And most ironically, separation is the proposed check on the spread of the disease, when all dis-ease of mind and body arise from the false premise of separation. This is not to say that we should all unite now, as bodies. Because if we identify as singular, independent entities, we will become ill and die as such. But perhaps we could do the same kind of social distancing for apparently “right” and conflicting opinions and ideas—give them a rest, too. Mute the viral effect of mad ideas so as to keep the truth alive.
“Do not search for the truth;
Only cease to cherish opinions.”
Faith Mind, by Seng-ts’an
That is all. The difference between insanity and profound, immovable equanimity is the belief that opinions are true, are anything more than arbitrarily ordered, acquired words, as thoughts.
The apparently divided world is a product of the divided mind. In appearance only, yet perception is what appears to be and to feel real. If there is an idea of “me,” there is, inevitably and unavoidably, always a problem. If the problem now occupies your mind and shakes your equilibrium (it matters not which problem is described), cease to attend to the thoughts that create and maintain this preoccupation. Look at a squirrel, a robin, a tree, a dandelion, or the wind in which they eat, fly, and bend. Entertain this delightful emptiness of purpose and direction instead. In that bracketed quiet, non-seeking space lies freedom, always available, most often overlooked—this thought-free, care-free space.
Thoughts of the problem, “my” problem, will arise again. Let them be like passersby. Now, look again.
If there is an idea of others and a world out there, there will inevitably and unavoidably always be a problem perceived. It is the same process in apparent problem-making as the process of problem-dissipating. What is attended to, or not attended to, defines the experience.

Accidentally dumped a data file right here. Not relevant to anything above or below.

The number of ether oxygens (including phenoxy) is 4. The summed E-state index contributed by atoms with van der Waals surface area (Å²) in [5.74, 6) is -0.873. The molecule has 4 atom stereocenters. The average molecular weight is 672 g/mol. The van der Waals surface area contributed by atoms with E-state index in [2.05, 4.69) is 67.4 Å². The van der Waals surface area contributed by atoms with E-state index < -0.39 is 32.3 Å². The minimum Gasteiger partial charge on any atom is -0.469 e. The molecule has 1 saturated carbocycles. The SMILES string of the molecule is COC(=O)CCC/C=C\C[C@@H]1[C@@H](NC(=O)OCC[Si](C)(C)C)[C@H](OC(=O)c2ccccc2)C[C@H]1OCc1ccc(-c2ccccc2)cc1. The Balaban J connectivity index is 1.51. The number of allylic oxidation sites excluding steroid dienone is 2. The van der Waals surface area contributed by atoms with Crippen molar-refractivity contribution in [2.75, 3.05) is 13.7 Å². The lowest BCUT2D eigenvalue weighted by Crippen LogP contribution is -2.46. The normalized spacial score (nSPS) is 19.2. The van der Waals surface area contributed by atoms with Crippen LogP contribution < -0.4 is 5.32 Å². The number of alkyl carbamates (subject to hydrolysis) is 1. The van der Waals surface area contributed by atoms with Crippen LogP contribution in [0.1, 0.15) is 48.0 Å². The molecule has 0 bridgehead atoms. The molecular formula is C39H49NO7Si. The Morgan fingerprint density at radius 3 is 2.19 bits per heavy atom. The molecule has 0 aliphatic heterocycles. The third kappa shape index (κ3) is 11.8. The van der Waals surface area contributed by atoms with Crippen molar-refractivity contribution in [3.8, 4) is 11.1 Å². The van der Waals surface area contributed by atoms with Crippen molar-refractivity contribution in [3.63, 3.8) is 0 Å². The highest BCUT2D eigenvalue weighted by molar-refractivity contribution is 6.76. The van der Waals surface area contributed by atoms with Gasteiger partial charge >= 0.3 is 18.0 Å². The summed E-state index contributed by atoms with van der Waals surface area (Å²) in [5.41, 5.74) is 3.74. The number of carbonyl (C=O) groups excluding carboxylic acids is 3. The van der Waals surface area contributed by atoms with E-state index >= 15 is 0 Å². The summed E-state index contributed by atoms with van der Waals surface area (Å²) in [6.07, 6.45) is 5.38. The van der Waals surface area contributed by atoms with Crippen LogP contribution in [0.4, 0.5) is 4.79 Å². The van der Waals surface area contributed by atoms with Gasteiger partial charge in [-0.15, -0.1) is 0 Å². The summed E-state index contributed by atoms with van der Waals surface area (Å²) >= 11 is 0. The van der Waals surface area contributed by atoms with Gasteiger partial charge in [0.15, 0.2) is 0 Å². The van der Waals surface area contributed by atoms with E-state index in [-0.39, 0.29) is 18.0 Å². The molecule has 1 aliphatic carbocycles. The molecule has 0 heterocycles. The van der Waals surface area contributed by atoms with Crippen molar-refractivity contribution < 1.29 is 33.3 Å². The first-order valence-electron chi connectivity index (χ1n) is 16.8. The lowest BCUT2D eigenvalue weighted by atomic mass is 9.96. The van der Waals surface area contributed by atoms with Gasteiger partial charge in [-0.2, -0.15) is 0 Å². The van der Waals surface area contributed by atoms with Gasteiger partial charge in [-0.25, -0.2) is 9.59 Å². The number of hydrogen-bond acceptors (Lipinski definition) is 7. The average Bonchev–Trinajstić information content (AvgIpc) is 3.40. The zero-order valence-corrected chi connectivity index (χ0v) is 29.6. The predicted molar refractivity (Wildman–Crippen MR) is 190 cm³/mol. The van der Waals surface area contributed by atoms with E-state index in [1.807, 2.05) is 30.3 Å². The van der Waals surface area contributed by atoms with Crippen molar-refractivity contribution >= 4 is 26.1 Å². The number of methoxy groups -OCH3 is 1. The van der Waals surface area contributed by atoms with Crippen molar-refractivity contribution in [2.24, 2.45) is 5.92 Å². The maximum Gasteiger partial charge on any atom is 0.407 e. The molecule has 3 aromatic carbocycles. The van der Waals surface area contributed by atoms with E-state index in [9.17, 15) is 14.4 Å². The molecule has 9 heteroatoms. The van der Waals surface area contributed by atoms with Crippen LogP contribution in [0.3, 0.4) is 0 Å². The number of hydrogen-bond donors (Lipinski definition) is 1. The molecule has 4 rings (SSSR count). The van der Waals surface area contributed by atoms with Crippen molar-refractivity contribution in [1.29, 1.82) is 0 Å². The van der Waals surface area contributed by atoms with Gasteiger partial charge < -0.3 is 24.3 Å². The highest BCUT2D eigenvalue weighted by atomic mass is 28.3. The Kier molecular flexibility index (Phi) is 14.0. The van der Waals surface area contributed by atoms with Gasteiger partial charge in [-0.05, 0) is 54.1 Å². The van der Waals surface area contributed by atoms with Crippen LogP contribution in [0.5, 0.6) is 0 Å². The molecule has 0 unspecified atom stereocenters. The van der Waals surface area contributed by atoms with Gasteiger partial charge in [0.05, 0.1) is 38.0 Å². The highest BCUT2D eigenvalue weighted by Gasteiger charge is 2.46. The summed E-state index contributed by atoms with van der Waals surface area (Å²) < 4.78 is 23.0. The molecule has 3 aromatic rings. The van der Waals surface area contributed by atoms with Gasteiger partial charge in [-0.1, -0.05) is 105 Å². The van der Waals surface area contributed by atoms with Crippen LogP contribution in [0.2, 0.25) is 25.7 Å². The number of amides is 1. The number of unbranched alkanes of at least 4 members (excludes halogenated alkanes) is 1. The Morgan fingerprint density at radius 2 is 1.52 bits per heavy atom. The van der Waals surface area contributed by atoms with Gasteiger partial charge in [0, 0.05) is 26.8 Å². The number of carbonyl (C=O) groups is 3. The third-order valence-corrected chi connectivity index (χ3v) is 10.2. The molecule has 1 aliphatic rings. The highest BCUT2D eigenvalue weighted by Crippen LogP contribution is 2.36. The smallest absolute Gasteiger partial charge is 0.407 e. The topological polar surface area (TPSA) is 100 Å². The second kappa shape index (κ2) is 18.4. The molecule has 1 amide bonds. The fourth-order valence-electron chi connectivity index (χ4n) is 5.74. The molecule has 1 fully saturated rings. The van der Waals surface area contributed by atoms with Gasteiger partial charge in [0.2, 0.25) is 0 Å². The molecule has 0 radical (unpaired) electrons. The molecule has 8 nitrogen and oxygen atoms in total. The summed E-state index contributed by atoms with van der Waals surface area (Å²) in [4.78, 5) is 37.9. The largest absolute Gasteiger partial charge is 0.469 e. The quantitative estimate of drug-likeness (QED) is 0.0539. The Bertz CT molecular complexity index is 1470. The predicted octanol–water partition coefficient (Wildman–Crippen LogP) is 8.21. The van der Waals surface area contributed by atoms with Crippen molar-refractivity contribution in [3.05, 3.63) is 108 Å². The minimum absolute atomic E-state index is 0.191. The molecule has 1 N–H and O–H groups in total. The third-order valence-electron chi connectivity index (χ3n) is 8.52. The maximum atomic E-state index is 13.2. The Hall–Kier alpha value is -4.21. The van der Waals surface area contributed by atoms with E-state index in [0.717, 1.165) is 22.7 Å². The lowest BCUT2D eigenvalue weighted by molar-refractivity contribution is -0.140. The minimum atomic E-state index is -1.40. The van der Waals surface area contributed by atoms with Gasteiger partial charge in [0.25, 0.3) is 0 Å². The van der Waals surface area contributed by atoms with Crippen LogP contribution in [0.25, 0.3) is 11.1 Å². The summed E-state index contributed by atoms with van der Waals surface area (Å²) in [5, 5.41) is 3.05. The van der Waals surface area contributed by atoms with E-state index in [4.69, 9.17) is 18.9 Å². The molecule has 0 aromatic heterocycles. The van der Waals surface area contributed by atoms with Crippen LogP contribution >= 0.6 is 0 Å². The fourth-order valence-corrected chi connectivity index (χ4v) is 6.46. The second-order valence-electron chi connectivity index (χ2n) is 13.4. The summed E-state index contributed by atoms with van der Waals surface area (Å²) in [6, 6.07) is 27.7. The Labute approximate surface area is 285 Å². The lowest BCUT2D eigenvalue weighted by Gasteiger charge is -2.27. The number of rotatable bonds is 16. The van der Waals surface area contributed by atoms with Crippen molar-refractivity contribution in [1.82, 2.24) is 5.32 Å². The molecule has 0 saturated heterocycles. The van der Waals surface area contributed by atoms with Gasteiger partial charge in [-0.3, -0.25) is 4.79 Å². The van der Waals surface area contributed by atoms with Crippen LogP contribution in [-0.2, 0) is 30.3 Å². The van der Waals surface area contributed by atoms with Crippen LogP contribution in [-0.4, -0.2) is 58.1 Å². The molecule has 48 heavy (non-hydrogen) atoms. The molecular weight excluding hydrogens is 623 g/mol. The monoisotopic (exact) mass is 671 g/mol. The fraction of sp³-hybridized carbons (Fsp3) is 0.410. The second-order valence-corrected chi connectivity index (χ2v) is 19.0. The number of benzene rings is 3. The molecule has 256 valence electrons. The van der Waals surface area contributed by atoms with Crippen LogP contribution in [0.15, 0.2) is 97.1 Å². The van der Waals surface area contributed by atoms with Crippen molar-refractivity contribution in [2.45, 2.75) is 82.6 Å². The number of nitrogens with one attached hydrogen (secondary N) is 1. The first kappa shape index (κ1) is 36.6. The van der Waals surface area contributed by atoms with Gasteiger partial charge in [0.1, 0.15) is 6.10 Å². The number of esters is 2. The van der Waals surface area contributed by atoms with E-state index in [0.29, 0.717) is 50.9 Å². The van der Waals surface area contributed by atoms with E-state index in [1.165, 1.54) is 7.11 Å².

Look again. The whole system thrives beyond and around these thoughts. There is only attention to this or to that, and believing that this or that is true. Projection creates the perception of appearances. Attention to appearances creates experience, and ideas proliferate from there.
It is ALL MIND. Know this; see this. The world of appearances moves on. It cannot ever be fixed or framed by your/my ideas because you/me, yourself/myself are an idea, also not fixed.
Problems are loci of attention, scenes written for the play, the Grand Illusion, to which rapt attention is given. Fixed attention, preoccupation, results in the experience of fixedness, like a film strip in a frozen projector. “This problem is all there is!” But then it moves on, as everything does.
Separation may be the experience, but is it true? It feels and looks real, but so do dreams, when you’re in them. Attention to lines of demarcation, to differences, can only make it appear to be so, but cannot and does not make it what it is not.
Inseparability is the Mind of and as the squirrel, the wind, the sun. Visible all around the ideas of you and others, like a multicolored oil slick that can only exist as oil and water and light mingle together.
Separation is a curious apparition in the midst of inseparability. Look now and see the Whole that is always here, and you and your ideas have nothing to do with Its absolute existence, but everything to do with its obscuration.
This timeless, nameless place of stillness is the original and abiding immunity that is here behind the fear and façade of illness and death.
“With not even a trace of self-doubt
You can trust the Universe completely.
All at once you are free,
With nothing left to hold onto.
All is empty, brilliant,
Perfect in its own being.”
~ The Mind of Absolute Trust, by Seng-ts’an
Determine what can be trusted and what is wholly unreliable. Spend time attending to the silence behind all the noise. Like the virus, thought needs a host, a place to land, to make something happen. They do not, in fact nothing, exists in isolation.
Is there a thought you can trust? Don’t look to appearances. They are evidence of the thought projected. Cart. Horse. Why am I not getting anywhere?
What I want to convey here is that there is nothing wrong with you. There is nothing wrong with the world. There is a way of seeing this, and thus a way of being.
To what do you attend?